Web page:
In its long history, the National Football League has seen only one forfeit. It occurred in 1921, just the third season of what was then called the American Professional Football Association. Game officials awarded a forfeit to a Washington team known as the Pros after the Rochester Jeffersons refused to play because of weather and field conditions. A forfeit may be a once-in-a-century occurrence, but the NFL still has procedures for it.
No league official, not even the commissioner, has the authority to declare a forfeit unilaterally--that is, to simply say that one team will be the winner--if both teams are prepared to play. Winners and losers must be determined on the field, under conditions controlled by the referee. A forfeit can be awarded only if one team is unable or unwilling to take the field, and the other team is ready to play.
If a team wins a game by forfeit, the official score is 2-0. However, those 2 points are not included in any calculations of points scored by the winner or allowed by the loser. For example, when teams are tied for playoff spots, some tie-breaking steps involve looking at how many points the team scored and allowed. Forfeit points would be left out of those tie-breakers.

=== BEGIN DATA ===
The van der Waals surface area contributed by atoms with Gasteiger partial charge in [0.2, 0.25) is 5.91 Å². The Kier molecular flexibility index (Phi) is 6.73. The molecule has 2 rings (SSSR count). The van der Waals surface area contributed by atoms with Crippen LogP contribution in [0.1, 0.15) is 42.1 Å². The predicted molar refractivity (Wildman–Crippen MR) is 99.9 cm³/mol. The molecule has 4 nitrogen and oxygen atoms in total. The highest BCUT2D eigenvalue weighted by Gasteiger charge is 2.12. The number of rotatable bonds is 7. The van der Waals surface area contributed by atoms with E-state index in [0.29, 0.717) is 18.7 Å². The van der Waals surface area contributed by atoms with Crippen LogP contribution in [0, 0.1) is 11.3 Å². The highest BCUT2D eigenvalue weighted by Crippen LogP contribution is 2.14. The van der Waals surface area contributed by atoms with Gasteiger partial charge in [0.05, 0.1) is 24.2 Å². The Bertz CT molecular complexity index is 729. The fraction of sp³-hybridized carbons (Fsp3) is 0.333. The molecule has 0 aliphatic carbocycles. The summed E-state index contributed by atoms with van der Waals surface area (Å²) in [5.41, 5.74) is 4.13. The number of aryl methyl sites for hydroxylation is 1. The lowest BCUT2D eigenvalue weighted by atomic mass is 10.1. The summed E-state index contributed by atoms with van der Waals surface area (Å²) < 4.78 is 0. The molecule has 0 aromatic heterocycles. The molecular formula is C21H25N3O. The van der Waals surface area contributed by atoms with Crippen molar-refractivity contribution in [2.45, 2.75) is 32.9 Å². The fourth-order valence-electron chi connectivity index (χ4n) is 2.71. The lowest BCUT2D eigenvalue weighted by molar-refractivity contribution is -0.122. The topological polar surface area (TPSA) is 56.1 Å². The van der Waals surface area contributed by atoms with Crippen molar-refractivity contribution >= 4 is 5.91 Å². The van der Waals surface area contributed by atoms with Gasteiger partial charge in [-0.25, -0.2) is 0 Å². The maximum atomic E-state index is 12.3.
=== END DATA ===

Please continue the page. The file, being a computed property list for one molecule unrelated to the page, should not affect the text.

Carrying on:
The game referee must consult the commissioner's office before a team can award a forfeit. Every game has a league official assigned to handle these kinds of logistical matters. The rules forbid the referee from discussing the possibility of a forfeit with coaches and other team personnel, and he cannot use the word "forfeit" over his public-address system. If the referee and league officials decide to award a forfeit, it's up to the commissioner or his representatives to decide how to announce it.
- Pro Football Researchers Association: Has There Ever Been a Forfeit in the NFL?
- Football 101: Emergencies
- Official Playing Rules of the NFL; National Football League; 2008
- Photo Credit American football field. image by Sandra Henderson from Fotolia.com
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